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Football study may help Virginians understand brain injuries

Football is a favorite pastime of many Virginians. From watching college or professional sports at the stadium or on television, to high school homecoming games and Pop Warner leagues, many Virginians grow up with the game. Unfortunately, football can also mean injuries, and for some that play the game, serious brain injuries. A new $3.3 million study, funded by the Institute of Neurological Disorders and Stroke at the National Institutes of Health, aims to study the effects of head impacts in youth football.

The study, which will focus on youths ages 7 to thirteen, will take place over a five-year period and will be the most comprehensive analysis of youth football players yet. The researchers, including Virginia Tech biomedical engineering doctorate students, are working in conjunction with the Virginia Tech athletic department.

In part, they are seeking to better understand the risks and how head injuries can result. By learning more about how concussions and brain injuries result from football, the results of the study may be able to help reduce these head injuries in youths. Additionally, they are focusing on making helmets as safe as possible for children, as the helmet that might best protect a youth may be different than one used for a college student.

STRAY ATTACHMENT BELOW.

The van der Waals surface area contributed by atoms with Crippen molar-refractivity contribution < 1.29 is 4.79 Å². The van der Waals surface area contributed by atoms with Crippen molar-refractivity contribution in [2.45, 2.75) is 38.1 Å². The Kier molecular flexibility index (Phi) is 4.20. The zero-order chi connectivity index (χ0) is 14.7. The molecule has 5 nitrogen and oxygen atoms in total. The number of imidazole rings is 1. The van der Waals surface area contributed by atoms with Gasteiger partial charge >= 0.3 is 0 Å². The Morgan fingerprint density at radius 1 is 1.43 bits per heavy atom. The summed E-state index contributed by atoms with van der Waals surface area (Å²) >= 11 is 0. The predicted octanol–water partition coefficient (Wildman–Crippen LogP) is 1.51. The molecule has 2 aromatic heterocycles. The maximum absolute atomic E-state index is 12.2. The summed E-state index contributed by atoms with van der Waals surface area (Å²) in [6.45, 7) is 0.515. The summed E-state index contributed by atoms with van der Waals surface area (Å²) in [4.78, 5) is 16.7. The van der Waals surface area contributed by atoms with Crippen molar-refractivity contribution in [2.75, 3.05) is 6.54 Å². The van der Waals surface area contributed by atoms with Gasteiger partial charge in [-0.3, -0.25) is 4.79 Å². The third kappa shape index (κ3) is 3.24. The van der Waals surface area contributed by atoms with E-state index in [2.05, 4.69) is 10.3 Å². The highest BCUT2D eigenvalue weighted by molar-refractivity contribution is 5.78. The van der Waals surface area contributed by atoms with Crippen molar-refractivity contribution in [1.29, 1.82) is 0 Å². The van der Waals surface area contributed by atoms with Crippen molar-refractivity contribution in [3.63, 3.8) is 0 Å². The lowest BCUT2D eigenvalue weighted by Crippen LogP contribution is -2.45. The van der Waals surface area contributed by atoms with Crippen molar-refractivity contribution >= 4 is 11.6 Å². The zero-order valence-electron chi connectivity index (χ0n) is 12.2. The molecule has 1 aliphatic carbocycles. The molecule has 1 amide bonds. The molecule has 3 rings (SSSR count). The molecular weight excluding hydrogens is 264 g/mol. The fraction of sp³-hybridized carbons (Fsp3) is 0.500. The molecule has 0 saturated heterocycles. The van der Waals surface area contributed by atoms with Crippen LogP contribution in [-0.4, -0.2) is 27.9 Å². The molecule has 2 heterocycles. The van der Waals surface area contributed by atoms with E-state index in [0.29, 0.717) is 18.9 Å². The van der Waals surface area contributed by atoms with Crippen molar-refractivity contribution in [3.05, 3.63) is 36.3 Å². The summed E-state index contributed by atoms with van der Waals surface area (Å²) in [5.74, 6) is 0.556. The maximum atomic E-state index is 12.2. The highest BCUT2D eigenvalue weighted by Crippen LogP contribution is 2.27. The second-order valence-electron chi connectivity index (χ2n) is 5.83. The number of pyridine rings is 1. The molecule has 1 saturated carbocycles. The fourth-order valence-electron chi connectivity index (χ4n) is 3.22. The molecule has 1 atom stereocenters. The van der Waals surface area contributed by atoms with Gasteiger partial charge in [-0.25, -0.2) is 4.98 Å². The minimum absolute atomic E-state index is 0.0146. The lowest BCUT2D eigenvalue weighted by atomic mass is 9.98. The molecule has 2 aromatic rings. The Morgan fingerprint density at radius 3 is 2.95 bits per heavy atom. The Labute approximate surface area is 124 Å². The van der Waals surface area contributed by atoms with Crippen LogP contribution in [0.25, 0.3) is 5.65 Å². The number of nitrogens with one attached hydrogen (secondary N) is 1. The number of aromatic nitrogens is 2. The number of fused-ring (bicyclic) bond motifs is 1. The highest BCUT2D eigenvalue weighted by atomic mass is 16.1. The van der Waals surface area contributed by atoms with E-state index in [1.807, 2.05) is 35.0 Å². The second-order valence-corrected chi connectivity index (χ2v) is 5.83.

Currently, youths that play in Pop Warner football leagues have significantly lower rates of injury than those that play in high school, college and professional football, but nonetheless anything that can be done to make the experience safer for children, can be beneficial. The effects of brain trauma can be life altering. This study may help Virginians understand more about these injuries, with the goal of hopefully reducing brain injuries.

Source:, "$3.3 million, five-year study on youth football looks to revolutionize the industry," Lauren Pak, Oct. 12, 2015

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